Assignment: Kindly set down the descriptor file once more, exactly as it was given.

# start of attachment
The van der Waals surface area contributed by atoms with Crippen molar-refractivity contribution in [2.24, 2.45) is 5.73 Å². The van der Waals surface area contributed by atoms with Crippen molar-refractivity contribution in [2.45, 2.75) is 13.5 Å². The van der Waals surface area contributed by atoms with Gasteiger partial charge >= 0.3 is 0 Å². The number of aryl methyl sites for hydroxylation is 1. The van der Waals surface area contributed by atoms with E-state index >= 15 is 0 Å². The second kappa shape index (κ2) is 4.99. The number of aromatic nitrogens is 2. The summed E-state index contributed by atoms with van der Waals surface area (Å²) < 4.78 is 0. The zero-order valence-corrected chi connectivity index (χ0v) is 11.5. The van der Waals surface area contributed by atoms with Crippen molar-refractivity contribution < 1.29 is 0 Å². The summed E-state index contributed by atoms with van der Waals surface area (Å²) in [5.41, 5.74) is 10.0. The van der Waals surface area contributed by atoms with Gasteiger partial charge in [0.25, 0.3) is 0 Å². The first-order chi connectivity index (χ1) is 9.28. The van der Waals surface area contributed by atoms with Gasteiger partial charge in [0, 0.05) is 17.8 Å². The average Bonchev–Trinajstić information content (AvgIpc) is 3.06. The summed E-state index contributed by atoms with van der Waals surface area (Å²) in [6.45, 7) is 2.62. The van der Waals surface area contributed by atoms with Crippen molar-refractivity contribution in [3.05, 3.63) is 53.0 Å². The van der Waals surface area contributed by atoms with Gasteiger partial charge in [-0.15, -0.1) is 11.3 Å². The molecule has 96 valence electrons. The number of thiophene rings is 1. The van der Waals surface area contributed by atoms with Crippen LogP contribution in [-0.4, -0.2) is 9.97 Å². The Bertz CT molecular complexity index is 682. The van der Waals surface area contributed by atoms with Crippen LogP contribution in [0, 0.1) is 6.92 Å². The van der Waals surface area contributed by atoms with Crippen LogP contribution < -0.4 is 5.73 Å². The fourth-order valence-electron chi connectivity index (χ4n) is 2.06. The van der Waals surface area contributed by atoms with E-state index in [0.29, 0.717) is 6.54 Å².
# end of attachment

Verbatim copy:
The van der Waals surface area contributed by atoms with Crippen molar-refractivity contribution in [2.24, 2.45) is 5.73 Å². The van der Waals surface area contributed by atoms with Crippen molar-refractivity contribution in [2.45, 2.75) is 13.5 Å². The van der Waals surface area contributed by atoms with Gasteiger partial charge >= 0.3 is 0 Å². The number of aryl methyl sites for hydroxylation is 1. The van der Waals surface area contributed by atoms with E-state index >= 15 is 0 Å². The second kappa shape index (κ2) is 4.99. The number of aromatic nitrogens is 2. The summed E-state index contributed by atoms with van der Waals surface area (Å²) < 4.78 is 0. The zero-order valence-corrected chi connectivity index (χ0v) is 11.5. The van der Waals surface area contributed by atoms with Crippen molar-refractivity contribution < 1.29 is 0 Å². The summed E-state index contributed by atoms with van der Waals surface area (Å²) in [5.41, 5.74) is 10.0. The van der Waals surface area contributed by atoms with Gasteiger partial charge in [0.25, 0.3) is 0 Å². The first-order chi connectivity index (χ1) is 9.28. The van der Waals surface area contributed by atoms with Gasteiger partial charge in [0, 0.05) is 17.8 Å². The average Bonchev–Trinajstić information content (AvgIpc) is 3.06. The summed E-state index contributed by atoms with van der Waals surface area (Å²) in [6.45, 7) is 2.62. The van der Waals surface area contributed by atoms with Crippen molar-refractivity contribution in [3.05, 3.63) is 53.0 Å². The van der Waals surface area contributed by atoms with Gasteiger partial charge in [-0.15, -0.1) is 11.3 Å². The molecule has 96 valence electrons. The number of thiophene rings is 1. The van der Waals surface area contributed by atoms with Crippen LogP contribution in [-0.4, -0.2) is 9.97 Å². The Bertz CT molecular complexity index is 682. The van der Waals surface area contributed by atoms with Crippen LogP contribution in [0, 0.1) is 6.92 Å². The van der Waals surface area contributed by atoms with Crippen LogP contribution < -0.4 is 5.73 Å². The fourth-order valence-electron chi connectivity index (χ4n) is 2.06. The van der Waals surface area contributed by atoms with E-state index in [0.29, 0.717) is 6.54 Å².